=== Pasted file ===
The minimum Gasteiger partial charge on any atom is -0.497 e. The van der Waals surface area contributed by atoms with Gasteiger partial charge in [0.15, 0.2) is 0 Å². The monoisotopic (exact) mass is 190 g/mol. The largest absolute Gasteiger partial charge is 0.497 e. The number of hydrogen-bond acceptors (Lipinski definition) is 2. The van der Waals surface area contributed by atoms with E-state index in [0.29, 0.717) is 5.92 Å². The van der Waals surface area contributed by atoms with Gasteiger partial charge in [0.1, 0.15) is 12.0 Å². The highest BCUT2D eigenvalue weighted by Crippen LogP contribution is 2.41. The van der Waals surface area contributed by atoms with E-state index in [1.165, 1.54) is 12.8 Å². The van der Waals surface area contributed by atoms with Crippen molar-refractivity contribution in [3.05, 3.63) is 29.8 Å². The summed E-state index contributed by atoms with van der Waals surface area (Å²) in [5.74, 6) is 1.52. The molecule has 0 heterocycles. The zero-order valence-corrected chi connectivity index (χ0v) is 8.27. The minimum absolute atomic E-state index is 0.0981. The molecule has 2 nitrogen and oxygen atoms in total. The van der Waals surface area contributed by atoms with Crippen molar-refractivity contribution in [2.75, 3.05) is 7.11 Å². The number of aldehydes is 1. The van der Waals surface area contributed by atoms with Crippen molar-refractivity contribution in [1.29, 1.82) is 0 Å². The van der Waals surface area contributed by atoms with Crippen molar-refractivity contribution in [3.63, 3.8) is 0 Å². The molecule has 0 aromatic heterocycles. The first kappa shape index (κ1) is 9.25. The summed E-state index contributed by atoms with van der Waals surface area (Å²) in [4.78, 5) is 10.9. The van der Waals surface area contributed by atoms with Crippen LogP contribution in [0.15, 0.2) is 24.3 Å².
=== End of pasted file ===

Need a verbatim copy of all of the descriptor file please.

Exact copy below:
The minimum Gasteiger partial charge on any atom is -0.497 e. The van der Waals surface area contributed by atoms with Gasteiger partial charge in [0.15, 0.2) is 0 Å². The monoisotopic (exact) mass is 190 g/mol. The largest absolute Gasteiger partial charge is 0.497 e. The number of hydrogen-bond acceptors (Lipinski definition) is 2. The van der Waals surface area contributed by atoms with E-state index in [0.29, 0.717) is 5.92 Å². The van der Waals surface area contributed by atoms with Gasteiger partial charge in [0.1, 0.15) is 12.0 Å². The highest BCUT2D eigenvalue weighted by Crippen LogP contribution is 2.41. The van der Waals surface area contributed by atoms with E-state index in [1.165, 1.54) is 12.8 Å². The van der Waals surface area contributed by atoms with Crippen molar-refractivity contribution in [3.05, 3.63) is 29.8 Å². The summed E-state index contributed by atoms with van der Waals surface area (Å²) in [5.74, 6) is 1.52. The molecule has 0 heterocycles. The zero-order valence-corrected chi connectivity index (χ0v) is 8.27. The minimum absolute atomic E-state index is 0.0981. The molecule has 2 nitrogen and oxygen atoms in total. The van der Waals surface area contributed by atoms with Crippen molar-refractivity contribution in [2.75, 3.05) is 7.11 Å². The number of aldehydes is 1. The van der Waals surface area contributed by atoms with Crippen molar-refractivity contribution in [1.29, 1.82) is 0 Å². The van der Waals surface area contributed by atoms with Crippen molar-refractivity contribution in [3.63, 3.8) is 0 Å². The molecule has 0 aromatic heterocycles. The first kappa shape index (κ1) is 9.25. The summed E-state index contributed by atoms with van der Waals surface area (Å²) in [4.78, 5) is 10.9. The van der Waals surface area contributed by atoms with Crippen LogP contribution in [0.15, 0.2) is 24.3 Å².